Local HIE, regional EHR, interoperability all over the place -- get your pharmacy ready. They're practically here.
Software programs that receive prescriptions and aid in dispensing medications are already in wide use in community pharmacies. These programs help manage inventory, workflow, accounts, and assist in record keeping. But the next wave of pharmacy technology and software is coming-programs that will allow community pharmacies to communicate with local physicians and hospitals in health information exchange (HIE) and give them access to local or regional electronic health records (EHR).
Such systems will help pharmacies to meet criteria established by the Centers for Medicare and Medicaid Services (CMS), which is pushing for optimization and meaningful use of EHRs. Criteria for Stage 3 of CMS’s meaningful use of HER, which include regional integration of health records, must be met by 2018. In addition, Medicare’s Star Ratings, which rate health plans, are making insurance companies put pressure on pharmacies to increase their performance in quality measurements-the kind of measurements that can be helped by EHR/HIE technology.
Interoperability and bidirectionality
Do community pharmacies currently have systems that can make meaningful secure exchange of health information as seamless as possible, and that allow for communications with all healthcare practitioners in a given region? Not as yet, said Shelly Spiro, RPh, FASCP, executive director of the Pharmacy Health Information Technology Collaborative in Alexandria, VA. The focus of the Pharmacy HIT Collaborative is to assure meaningful use of standardized EHRs to support safe and effective medication use and care, and to provide access to the services of pharmacists with other members of a patient’s care team.
Few pharmacies have systems that are interoperable, meaning they can work with other systems, or bidirectional, meaning that the secure exchange of information goes to and from the pharmacy, she said.
The collaborative, formed in 2010 by nine pharmacy professional associations, works to help guide how the pharmacist fits into the national health information infrastructure. “The collaborative focuses more on the clinical aspects of what pharmacists do,” she said. Systems that automate dispensing help pharmacists deal with counseling a patient on one prescription. Those that allow for exchange of health information bring in more information that allows pharmacists to improve their clinical services-especially medication therapy management (MTM).
Pharmacy systems need to be interoperable; they need to be able to share the pharmacy’s clinical information about a patient with other healthcare providers, such as physicians and hospitals, said Spiro. Information needs to move as seamlessly as possible, without the need for manual entry of data from one system into another. A system has to have the functionality to allow the pharmacist to access and easily use information about a patient for actions in addition to dispensing medications, and to be able to share pharmacy information as well, she said.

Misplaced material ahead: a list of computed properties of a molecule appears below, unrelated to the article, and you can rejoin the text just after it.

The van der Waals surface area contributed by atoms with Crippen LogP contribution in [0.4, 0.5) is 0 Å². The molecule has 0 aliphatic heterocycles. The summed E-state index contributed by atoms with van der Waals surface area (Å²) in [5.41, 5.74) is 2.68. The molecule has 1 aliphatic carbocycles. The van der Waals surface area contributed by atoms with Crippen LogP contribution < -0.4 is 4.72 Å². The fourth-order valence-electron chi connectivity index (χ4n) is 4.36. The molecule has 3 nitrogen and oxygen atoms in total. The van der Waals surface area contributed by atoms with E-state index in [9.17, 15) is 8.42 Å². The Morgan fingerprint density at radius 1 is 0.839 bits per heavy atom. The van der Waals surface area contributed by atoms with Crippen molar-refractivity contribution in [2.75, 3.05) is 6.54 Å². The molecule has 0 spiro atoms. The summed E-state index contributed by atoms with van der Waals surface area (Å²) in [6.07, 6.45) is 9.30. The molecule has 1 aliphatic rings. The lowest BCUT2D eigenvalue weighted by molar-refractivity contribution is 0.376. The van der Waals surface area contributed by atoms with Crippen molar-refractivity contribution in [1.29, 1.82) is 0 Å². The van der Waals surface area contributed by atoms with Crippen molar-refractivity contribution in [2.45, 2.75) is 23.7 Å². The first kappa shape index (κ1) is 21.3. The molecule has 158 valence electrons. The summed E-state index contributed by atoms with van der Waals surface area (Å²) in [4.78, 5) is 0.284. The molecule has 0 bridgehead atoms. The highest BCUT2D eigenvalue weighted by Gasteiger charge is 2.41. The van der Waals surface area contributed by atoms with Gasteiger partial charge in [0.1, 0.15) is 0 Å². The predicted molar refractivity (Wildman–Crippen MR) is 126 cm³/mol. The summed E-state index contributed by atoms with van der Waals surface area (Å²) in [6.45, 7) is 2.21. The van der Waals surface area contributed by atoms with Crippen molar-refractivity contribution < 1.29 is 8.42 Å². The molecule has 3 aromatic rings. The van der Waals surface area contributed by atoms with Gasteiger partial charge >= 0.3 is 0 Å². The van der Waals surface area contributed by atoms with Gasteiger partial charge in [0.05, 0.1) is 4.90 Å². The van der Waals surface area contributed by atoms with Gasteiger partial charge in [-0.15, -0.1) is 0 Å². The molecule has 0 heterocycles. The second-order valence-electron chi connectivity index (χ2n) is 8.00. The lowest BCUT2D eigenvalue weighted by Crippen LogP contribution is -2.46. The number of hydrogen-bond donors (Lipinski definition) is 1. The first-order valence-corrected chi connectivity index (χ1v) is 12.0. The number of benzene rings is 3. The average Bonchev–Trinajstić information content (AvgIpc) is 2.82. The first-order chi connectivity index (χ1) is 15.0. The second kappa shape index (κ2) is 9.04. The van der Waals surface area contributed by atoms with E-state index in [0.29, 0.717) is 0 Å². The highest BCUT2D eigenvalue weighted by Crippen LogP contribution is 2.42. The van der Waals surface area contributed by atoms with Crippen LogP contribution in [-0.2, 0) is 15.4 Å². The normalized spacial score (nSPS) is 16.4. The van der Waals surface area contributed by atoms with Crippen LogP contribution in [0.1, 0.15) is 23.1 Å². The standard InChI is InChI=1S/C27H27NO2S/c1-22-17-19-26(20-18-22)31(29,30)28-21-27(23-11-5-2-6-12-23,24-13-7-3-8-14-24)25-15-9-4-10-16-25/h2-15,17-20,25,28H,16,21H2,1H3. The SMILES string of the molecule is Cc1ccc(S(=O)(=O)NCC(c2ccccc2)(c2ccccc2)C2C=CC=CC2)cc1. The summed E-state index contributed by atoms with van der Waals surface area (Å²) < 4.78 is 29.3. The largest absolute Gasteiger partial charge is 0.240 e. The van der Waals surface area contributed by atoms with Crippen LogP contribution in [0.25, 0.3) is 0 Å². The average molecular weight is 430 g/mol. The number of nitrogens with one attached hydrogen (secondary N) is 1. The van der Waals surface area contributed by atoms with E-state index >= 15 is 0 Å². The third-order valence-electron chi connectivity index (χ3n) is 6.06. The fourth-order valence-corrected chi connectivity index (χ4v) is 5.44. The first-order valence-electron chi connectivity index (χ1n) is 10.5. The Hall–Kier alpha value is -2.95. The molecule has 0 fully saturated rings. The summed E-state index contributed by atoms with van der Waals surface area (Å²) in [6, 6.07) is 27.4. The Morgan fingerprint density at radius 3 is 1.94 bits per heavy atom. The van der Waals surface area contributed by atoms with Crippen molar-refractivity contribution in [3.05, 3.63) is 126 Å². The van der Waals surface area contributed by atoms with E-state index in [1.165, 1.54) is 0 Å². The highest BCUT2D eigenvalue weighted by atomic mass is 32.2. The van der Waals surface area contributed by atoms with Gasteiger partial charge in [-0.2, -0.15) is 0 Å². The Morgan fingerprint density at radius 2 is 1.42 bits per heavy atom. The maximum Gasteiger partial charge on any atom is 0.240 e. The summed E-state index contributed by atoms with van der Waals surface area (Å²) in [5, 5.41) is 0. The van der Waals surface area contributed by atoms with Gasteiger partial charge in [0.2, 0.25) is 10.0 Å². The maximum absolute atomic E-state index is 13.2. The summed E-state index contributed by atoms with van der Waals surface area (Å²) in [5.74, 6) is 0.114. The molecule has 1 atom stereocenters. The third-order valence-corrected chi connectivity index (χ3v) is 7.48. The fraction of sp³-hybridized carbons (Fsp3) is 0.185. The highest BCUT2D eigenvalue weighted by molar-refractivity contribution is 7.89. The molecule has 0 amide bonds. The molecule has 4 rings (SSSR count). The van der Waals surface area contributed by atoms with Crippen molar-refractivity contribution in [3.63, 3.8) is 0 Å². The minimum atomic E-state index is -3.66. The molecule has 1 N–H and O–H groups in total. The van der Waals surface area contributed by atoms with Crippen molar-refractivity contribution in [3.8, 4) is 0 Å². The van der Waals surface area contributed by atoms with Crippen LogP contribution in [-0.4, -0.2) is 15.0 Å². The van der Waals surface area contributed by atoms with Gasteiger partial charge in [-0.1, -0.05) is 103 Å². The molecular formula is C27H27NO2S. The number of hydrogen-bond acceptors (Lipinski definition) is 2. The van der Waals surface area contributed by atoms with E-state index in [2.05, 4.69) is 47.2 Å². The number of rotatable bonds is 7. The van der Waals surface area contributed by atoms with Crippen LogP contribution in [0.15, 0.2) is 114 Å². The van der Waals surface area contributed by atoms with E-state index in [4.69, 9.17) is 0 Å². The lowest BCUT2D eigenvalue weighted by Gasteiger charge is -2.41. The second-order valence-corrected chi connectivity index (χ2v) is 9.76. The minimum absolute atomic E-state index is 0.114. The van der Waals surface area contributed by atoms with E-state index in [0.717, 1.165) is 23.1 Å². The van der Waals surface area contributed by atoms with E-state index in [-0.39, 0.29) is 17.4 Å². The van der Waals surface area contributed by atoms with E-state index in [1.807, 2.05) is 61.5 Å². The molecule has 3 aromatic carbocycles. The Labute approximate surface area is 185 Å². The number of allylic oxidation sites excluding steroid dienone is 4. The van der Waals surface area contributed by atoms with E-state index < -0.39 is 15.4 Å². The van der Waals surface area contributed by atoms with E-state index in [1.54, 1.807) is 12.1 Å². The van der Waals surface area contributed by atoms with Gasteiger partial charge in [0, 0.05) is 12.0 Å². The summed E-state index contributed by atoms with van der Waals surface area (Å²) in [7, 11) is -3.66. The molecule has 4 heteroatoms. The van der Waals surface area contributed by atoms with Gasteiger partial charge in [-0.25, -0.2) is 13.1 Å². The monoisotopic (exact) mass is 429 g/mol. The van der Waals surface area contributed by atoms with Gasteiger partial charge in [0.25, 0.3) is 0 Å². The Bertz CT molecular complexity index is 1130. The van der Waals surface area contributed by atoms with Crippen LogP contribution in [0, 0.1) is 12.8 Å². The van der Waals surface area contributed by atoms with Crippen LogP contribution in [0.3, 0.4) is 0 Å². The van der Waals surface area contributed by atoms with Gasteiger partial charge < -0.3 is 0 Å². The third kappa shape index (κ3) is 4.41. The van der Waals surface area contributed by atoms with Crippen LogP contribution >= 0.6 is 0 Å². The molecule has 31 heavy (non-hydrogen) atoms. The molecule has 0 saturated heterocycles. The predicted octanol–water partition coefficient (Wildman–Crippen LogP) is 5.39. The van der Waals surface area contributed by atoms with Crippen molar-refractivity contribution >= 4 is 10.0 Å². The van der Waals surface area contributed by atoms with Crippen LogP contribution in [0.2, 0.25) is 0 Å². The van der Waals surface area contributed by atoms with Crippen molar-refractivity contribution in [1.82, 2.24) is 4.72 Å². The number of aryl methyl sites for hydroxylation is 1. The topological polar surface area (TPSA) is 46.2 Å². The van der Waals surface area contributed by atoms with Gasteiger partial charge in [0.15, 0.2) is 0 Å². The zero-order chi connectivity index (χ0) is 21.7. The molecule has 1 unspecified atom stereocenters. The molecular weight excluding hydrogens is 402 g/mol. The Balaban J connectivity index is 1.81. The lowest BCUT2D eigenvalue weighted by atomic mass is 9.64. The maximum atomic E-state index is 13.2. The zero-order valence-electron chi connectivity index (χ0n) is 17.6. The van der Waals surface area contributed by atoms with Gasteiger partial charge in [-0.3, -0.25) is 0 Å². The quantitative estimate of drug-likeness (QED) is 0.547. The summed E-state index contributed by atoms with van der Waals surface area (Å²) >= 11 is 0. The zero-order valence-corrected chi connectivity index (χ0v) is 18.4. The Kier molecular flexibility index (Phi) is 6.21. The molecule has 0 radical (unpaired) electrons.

Pharmacists do not currently have the incentives in place that are pushing hospitals and physicians’ offices toward a greater exchange of clinical information, Spiro said.
What’s out there?
Several companies offer pharmacy management systems-the software that helps both the business and clinical workings of a pharmacy. These systems can be used to maintain the records for new and refilled prescriptions, drug databases, verification of prescriptions, patient medication records, and prescriber records, said Will Lockwood, director of editorial content at Computer Talk for the Pharmacist. They can be used to review and submit claims for reimbursement to third-party payers, review paid and rejected claims, manage inventory and ordering, and manage delivery. They can track the workflow of the dispensing process-including which employee completed which steps and when; manage clinical tasks, such as MTM interactions; track adherence data; track and reconcile receivables; and record that prescriptions have been picked up and paid for, said Lockwood. “The more up-to-date a system is, the more likely it is to include many of these functions,” he added.
Creating useful exchanges of information will require pharmacists to have systems that allow them to expand the record of their interactions with patients beyond the traditional medication profile and prescription history, Lockwood said. They will need to include more details of the patient’s clinical history. These details may come from the pharmacy’s interaction with a patient during MTM sessions, for example, or from information such as lab data that the pharmacy can pull from other health IT systems.
“There are a number of different vendors out there,” said Lockwood. “There are several with a substantial national footprint of installations and others with smaller and/or regional installation bases.”
Several technology companies have created products or systems for use in pharmacies, such as PDX, QS/1, PioneerRx, Rx30, Computer Rx, McKesson, and Surescripts.
What system-or portions of a system-that a community pharmacy chooses to buy will vary greatly depending on its own needs, Lockwood said. There may not be a one-size-fits-all system.
Many large chains and some smaller ones have created their own systems. A “home-grown” system, as Spiro called them, is more customized for a given location. There are some pharmacists who work closely with a physician’s office or an accountable care organization and who have come up with solutions that work for them and allow them access, she said. They may have written software that can interface between different systems from different vendors, which gives them access to a patient’s medical records and the ability to communicate seamlessly.